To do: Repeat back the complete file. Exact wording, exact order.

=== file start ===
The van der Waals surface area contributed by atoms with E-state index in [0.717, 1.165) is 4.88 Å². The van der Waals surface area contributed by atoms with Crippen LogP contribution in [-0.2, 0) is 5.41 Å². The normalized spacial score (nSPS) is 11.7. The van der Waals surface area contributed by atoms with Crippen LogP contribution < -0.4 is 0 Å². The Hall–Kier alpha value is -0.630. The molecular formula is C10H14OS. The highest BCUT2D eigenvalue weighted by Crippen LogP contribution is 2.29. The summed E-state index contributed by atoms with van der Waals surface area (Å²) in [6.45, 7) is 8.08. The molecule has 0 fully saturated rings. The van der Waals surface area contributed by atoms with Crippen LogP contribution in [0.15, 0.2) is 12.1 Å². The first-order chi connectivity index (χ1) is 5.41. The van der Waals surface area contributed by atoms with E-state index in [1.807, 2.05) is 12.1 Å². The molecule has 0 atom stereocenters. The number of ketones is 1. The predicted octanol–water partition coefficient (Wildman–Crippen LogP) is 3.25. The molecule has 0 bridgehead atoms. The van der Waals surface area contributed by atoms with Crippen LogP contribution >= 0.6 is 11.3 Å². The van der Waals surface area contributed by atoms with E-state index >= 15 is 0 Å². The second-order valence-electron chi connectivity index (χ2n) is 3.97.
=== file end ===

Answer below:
The van der Waals surface area contributed by atoms with E-state index in [0.717, 1.165) is 4.88 Å². The van der Waals surface area contributed by atoms with Crippen LogP contribution in [-0.2, 0) is 5.41 Å². The normalized spacial score (nSPS) is 11.7. The van der Waals surface area contributed by atoms with Crippen LogP contribution < -0.4 is 0 Å². The Hall–Kier alpha value is -0.630. The molecular formula is C10H14OS. The highest BCUT2D eigenvalue weighted by Crippen LogP contribution is 2.29. The summed E-state index contributed by atoms with van der Waals surface area (Å²) in [6.45, 7) is 8.08. The molecule has 0 fully saturated rings. The van der Waals surface area contributed by atoms with Crippen LogP contribution in [0.15, 0.2) is 12.1 Å². The first-order chi connectivity index (χ1) is 5.41. The van der Waals surface area contributed by atoms with E-state index in [1.807, 2.05) is 12.1 Å². The molecule has 0 atom stereocenters. The number of ketones is 1. The predicted octanol–water partition coefficient (Wildman–Crippen LogP) is 3.25. The molecule has 0 bridgehead atoms. The van der Waals surface area contributed by atoms with Crippen LogP contribution >= 0.6 is 11.3 Å². The van der Waals surface area contributed by atoms with E-state index >= 15 is 0 Å². The second-order valence-electron chi connectivity index (χ2n) is 3.97.